The Go vs Elixir thread got me thinking: Would it be too hard to implement a simple mechanism for creating Go-style static app binaries from Distillery Releases?
After all, Releases already bundle all Elixir/Erlang dependencies, so they seem like an ideal starting point.
I suppose, one could come up with an elaborate solution that would implement a custom boot process for the BEAM VM and somehow load all required BEAM files into it.
But why not create a “dumb” binary that is bundled with the release data (think self-extracting archive). It could dump its contents into a temporary folder and runs the app from there. A slightly more elaborate approach would be to use a user-space filesystem (FUSE on Linux) like AppImage does.
Combined with adequate compression, this could produce binaries of around 10 MB.
What do you think?
As far as I know, it is already possible to create self-contained releases. They contain the runtime as well as erlang itself and therefore do not need anything installed if they are pure BEAM.
If they use NIFs they need the libraries installed.
If they open other programs, the other programs need to be installed.
Since the erlang runtime alone is already huge, I do not think this would make any sense to drive any further.
Of course can can create Releases that include ERTS, but you can’t put them in a single executable binary, can you?
I disagree. A compressed Elixir release including ERTS can be around 10 MB; looking at some CLI tools written in Go, they are definitely smaller (compressed at ~6 MB), but not by orders of magnitude
Yes, I believe this to be doable. With some changes to erts itself, it’s probably doable to just compile into a single binary and embed the modules inside of it - it already embeds the code for the “core” modules like
init, etc. The primary reason why this is not happening is probably just because nobody did it yet.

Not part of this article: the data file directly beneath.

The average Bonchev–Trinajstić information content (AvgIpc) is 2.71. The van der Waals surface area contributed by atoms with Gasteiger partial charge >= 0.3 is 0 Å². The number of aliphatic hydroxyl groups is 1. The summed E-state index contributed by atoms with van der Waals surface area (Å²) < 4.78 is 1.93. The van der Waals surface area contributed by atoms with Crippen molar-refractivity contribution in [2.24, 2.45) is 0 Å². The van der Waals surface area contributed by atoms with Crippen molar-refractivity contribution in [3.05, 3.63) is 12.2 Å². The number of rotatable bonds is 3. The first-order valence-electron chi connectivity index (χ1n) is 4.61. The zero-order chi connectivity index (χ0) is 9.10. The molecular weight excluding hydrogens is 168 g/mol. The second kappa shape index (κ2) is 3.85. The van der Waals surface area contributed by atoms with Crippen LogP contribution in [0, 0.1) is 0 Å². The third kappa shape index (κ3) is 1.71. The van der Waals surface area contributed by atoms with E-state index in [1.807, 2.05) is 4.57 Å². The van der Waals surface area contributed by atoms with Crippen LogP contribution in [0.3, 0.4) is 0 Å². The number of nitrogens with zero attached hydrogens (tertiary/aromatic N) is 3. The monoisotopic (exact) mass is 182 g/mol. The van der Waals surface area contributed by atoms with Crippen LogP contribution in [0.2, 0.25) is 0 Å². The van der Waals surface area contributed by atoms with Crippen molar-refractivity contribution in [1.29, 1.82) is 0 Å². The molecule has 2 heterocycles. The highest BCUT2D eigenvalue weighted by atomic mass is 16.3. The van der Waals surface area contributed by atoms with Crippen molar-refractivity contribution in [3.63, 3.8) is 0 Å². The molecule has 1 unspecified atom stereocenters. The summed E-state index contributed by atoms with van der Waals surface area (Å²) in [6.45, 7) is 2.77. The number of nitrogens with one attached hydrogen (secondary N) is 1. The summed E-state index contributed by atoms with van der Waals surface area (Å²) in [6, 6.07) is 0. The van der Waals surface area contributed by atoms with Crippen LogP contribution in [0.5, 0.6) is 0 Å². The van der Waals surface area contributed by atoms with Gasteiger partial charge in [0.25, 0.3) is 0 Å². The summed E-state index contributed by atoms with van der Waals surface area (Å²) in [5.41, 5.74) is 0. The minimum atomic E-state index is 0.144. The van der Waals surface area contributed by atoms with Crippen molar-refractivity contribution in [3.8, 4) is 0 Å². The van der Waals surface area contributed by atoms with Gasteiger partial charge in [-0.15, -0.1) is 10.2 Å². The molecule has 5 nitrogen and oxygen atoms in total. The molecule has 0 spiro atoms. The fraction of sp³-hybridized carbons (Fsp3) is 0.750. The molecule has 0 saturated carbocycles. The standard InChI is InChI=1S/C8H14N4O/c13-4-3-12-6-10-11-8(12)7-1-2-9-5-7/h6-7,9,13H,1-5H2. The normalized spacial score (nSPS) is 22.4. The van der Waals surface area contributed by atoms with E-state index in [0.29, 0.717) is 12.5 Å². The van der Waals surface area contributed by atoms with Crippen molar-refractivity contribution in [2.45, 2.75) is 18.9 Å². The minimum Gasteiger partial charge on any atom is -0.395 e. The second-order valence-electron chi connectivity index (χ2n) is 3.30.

I remember an erlang fork/tool thing way way back in the day that packaged everything up in a tar file that the erlang executable could ‘run’, no doubt you could pack those together too (this was why using the priv_dir call was important instead of hardcoding the path!).
There is currently no tool that will package an entire Erlang app & ERTS runtime into a single executable. Within the past 6 months there was a pretty extensive discussion on the Erlang mailing list about doing this: totally doable, probably not quite as easy as some might expect, just hasn’t been enough demand for it.
ODL: the only thing I know of packed up all the erlang BEAM files and a bit of code to run them, but not ERTS–are you thinking of something different that also packed ERTS into it?
Here is the most primitive version of a static “binary” I could come up with: A shell script that extracts its contents to tmpfs. I present to you:
A fully self-contained Elixir app with just 11.8 MB: => clock.sh
It’s compiled on a recent Ubuntu, so if you’re running any recent Linux distribution, it should work.
You can run it like this:
chmod +x clock.sh
… and you’ll get the normal Distillery prompt. If you want to start the application, do
Here is the wrapper script: https://gist.github.com/wmnnd/eb9ca11f6b2a286d87ec3e7e7eb2ccf4
I accept this challenge and will try to run it in a naked chroot later the day.
It packed ERTS as well, and it was a definite hack but it ‘worked’. Mind that this was back in like 2001 or so…